Plant growth conditions

Arabidopsis thaliana (Col-0, obtained from The Arabidopsis Information Resource (TAIR)) seeds were cold stratified at 4 °C for two days to obtain a constant germination rate [49]. After sowing in 16 cm pots containing Fafard PV20 agromix, pots were transferred to one of two growth cabinets (16:8 h light:dark, 250 μE m−2 s−1, 23 °C) under ambient (440 ppm) or elevated (880 ppm) CO2. After two weeks, seedlings were transferred to pots and randomly assigned to one of the two fertilization groups; the first set was subjected to nitrogen stress (1 mM nitrate) and the second group was given sufficient nitrate (10 mM nitrate). To make up these fertilizers, concentrations of all other components were the same with the exception of Cl; the difference in Cl concentration is considered insignificant as it is at a supra-optimal level and below potentially toxic levels [50, 51]; Cl was approximately 9 mM higher in the nitrogen-stressed plants. Plants were fertilized every two days with watering.

Wound treatment and sample collection

At approximately 6 weeks (stage 3.9 [52]), half of the plants for each treatment were randomly selected to be mechanically damaged; approximately 20 % of each rosette leaf in the mechanically wounded treatment was removed using a hole punch. To minimize volatile signalling between different groups of plants, a plexiglass panel was placed between wounded and control plants. After 24 h, the entire rosette was harvested and flash frozen in liquid nitrogen and stored at −80 °C until subsequent analysis. For hormone, gene expression, GSL and untargeted metabolomic analyses, two biological replicates were taken and the experiment was temporally repeated (total n = 4 independent biological replicates for each analysis).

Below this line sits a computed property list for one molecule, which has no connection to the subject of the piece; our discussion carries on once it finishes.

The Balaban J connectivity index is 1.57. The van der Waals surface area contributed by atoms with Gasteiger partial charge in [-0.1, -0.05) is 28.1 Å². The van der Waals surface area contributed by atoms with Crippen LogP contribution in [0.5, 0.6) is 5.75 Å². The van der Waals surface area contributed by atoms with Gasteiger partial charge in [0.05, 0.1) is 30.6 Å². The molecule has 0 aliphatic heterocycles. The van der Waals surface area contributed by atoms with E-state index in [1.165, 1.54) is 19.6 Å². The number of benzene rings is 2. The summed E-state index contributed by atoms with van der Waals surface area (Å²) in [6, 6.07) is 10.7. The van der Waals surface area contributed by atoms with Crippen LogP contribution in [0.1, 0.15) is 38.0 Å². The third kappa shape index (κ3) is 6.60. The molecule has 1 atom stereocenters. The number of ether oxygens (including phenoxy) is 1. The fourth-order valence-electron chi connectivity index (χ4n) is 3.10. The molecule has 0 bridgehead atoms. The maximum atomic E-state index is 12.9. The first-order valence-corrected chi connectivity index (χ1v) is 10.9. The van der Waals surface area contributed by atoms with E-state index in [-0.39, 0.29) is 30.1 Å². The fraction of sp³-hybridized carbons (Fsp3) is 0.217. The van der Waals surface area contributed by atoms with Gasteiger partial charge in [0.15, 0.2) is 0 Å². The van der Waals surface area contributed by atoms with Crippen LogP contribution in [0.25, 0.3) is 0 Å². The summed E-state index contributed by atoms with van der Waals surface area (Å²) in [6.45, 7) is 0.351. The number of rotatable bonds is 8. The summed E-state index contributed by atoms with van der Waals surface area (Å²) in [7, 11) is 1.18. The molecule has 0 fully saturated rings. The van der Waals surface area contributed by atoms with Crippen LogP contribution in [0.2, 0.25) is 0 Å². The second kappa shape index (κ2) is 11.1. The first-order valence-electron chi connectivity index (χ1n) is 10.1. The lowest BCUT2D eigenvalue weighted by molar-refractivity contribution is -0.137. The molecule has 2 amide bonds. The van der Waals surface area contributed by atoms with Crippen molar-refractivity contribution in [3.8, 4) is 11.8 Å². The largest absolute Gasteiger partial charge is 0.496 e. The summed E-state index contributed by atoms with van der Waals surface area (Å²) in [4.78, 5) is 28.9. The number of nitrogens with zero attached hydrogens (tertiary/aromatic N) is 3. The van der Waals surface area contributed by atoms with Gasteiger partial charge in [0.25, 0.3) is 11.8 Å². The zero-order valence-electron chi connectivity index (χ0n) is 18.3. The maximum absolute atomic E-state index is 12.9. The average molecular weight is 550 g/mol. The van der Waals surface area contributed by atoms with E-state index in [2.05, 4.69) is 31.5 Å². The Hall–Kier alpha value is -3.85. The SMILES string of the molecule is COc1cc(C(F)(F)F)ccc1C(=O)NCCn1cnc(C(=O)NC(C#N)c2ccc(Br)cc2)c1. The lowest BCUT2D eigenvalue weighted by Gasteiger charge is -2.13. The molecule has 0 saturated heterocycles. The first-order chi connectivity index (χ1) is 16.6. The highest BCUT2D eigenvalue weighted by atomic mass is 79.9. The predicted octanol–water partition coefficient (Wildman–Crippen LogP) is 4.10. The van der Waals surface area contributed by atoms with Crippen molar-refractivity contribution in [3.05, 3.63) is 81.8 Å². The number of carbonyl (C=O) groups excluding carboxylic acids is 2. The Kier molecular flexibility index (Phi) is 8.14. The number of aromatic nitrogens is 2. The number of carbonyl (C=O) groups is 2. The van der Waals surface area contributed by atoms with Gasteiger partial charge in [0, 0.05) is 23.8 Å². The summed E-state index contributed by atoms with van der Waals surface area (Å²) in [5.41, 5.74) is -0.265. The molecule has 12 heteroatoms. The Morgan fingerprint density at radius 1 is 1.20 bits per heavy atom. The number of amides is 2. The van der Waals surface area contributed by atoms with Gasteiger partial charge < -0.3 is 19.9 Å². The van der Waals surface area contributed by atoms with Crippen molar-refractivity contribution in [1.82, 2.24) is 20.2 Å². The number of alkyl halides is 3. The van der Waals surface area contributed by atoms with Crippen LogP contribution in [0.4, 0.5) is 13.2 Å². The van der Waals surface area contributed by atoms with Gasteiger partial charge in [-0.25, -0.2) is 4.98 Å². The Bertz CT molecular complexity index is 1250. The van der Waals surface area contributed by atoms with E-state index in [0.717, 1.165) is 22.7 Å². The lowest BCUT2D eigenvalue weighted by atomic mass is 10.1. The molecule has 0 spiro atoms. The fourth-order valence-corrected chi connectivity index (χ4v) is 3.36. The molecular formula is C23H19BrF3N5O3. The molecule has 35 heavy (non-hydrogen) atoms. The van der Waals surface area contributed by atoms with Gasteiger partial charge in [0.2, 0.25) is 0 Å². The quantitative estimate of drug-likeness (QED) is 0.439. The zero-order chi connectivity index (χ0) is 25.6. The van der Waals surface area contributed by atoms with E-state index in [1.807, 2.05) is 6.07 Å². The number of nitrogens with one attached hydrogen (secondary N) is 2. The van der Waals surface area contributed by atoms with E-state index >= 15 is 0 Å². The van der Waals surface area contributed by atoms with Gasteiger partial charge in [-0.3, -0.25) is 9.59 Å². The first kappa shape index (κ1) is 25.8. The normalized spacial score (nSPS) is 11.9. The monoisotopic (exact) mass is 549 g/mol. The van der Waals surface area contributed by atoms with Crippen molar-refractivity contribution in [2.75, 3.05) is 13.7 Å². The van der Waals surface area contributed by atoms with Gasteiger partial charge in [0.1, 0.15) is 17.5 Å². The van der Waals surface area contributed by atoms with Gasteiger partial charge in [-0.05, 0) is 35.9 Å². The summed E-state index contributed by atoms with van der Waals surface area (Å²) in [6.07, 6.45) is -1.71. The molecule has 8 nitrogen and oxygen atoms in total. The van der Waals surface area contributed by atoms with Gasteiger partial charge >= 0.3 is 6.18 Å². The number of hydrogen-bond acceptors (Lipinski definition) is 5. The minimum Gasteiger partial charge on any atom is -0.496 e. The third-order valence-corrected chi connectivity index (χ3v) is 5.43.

Untargeted metabolite extraction and mass spectrometry

Metabolite extraction and analysis was conducted as described by de Vos et al. [46]. Lyophilized leaf samples were finely ground using a TissueLyzer (15 Hz s−1) and metabolites extracted in 75 % aqueous methanol (MeOH) acidified with 0.125 % formic acid (v/v). Following vigorous vortexing (10 s) and sonication (40 kHz, 20 min in a water bath maintained at 20 °C), samples were centrifuged at 20,000 g for 10 min and the supernatants transferred to clean tubes. Supernatants were then filtered through 0.2 μm PTFE syringe filters and transferred to HPLC vials.

Metabolite separation and identification was performed by ultra-performance liquid chromatography (UPLC) interfaced with a quadrupole time-of-flight hybrid mass spectrometer (Q-TOF-MS; Waters) at the High Resolution Mass Spectrometry Facility at the University of Iowa. Randomized samples were separated on a C18 (Waters Acquity BEH, 2.1 x 100 mm, 1.7 μm) column using a gradient solvent at a flow rate of 0.2 mL/min; the mobile phase was increased from 5 % acetonitrile (ACN) with 0.1 % formic acid to 75 % ACN with 0.1 % formic acid over 20 min, 75 % ACN with 0.1 formic acid was maintained for 5 min and then ACN levels were lowered to initial conditions over 1 min and re-equilibrated for 4 min. Column temperature was maintained at 40 °C. For MS detection, negative mode electrospray ionization (ESI) was used and data were collected in the centroid mode following the procedure described by de Vos et al. [46]. Full scan mass spectra for the ions in the mass range of 100–1500 Da were collected every 900 ms with an interscan delay of 100 ms.

Liquid chromatography-mass spectrometry (LC-MS) processing and metabolite identification